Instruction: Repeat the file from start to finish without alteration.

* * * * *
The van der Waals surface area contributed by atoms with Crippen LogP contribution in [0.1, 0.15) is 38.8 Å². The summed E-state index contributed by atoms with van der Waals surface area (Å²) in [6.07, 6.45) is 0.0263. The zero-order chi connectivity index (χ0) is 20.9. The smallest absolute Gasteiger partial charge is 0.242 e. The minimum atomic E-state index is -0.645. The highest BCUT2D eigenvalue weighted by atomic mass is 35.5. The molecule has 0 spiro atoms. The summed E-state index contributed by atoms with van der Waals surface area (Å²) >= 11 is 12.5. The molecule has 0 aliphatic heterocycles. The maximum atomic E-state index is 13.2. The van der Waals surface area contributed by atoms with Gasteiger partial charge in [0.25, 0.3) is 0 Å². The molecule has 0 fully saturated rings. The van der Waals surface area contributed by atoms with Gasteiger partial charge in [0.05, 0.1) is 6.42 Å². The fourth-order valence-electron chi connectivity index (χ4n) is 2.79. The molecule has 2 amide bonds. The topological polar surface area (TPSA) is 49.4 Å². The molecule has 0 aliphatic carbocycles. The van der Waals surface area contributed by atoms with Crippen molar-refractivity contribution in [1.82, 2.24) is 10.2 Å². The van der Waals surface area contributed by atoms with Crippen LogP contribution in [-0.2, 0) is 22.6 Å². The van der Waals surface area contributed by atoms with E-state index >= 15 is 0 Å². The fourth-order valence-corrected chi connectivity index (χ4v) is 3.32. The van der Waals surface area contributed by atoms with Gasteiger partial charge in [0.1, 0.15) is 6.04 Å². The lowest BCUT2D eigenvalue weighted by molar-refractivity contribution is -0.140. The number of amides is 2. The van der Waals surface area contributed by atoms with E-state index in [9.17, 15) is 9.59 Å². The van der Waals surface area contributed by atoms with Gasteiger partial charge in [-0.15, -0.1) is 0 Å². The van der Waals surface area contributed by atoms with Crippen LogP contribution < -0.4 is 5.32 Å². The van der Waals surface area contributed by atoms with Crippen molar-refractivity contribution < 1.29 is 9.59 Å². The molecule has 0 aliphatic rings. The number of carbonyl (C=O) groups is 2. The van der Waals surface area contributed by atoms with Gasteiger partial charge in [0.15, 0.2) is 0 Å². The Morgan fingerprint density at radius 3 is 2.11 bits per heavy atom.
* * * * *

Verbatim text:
The van der Waals surface area contributed by atoms with Crippen LogP contribution in [0.1, 0.15) is 38.8 Å². The summed E-state index contributed by atoms with van der Waals surface area (Å²) in [6.07, 6.45) is 0.0263. The zero-order chi connectivity index (χ0) is 20.9. The smallest absolute Gasteiger partial charge is 0.242 e. The minimum atomic E-state index is -0.645. The highest BCUT2D eigenvalue weighted by atomic mass is 35.5. The molecule has 0 spiro atoms. The summed E-state index contributed by atoms with van der Waals surface area (Å²) >= 11 is 12.5. The molecule has 0 aliphatic heterocycles. The maximum atomic E-state index is 13.2. The van der Waals surface area contributed by atoms with Gasteiger partial charge in [0.25, 0.3) is 0 Å². The molecule has 0 fully saturated rings. The van der Waals surface area contributed by atoms with Gasteiger partial charge in [0.05, 0.1) is 6.42 Å². The fourth-order valence-electron chi connectivity index (χ4n) is 2.79. The molecule has 2 amide bonds. The topological polar surface area (TPSA) is 49.4 Å². The molecule has 0 aliphatic carbocycles. The van der Waals surface area contributed by atoms with Crippen molar-refractivity contribution in [1.82, 2.24) is 10.2 Å². The van der Waals surface area contributed by atoms with Crippen LogP contribution in [-0.2, 0) is 22.6 Å². The van der Waals surface area contributed by atoms with E-state index >= 15 is 0 Å². The fourth-order valence-corrected chi connectivity index (χ4v) is 3.32. The van der Waals surface area contributed by atoms with Gasteiger partial charge in [0.1, 0.15) is 6.04 Å². The lowest BCUT2D eigenvalue weighted by molar-refractivity contribution is -0.140. The number of amides is 2. The van der Waals surface area contributed by atoms with E-state index in [9.17, 15) is 9.59 Å². The van der Waals surface area contributed by atoms with Gasteiger partial charge in [-0.15, -0.1) is 0 Å². The van der Waals surface area contributed by atoms with Crippen LogP contribution < -0.4 is 5.32 Å². The van der Waals surface area contributed by atoms with Crippen molar-refractivity contribution < 1.29 is 9.59 Å². The molecule has 0 aliphatic rings. The number of carbonyl (C=O) groups is 2. The van der Waals surface area contributed by atoms with Gasteiger partial charge in [0.15, 0.2) is 0 Å². The Morgan fingerprint density at radius 3 is 2.11 bits per heavy atom.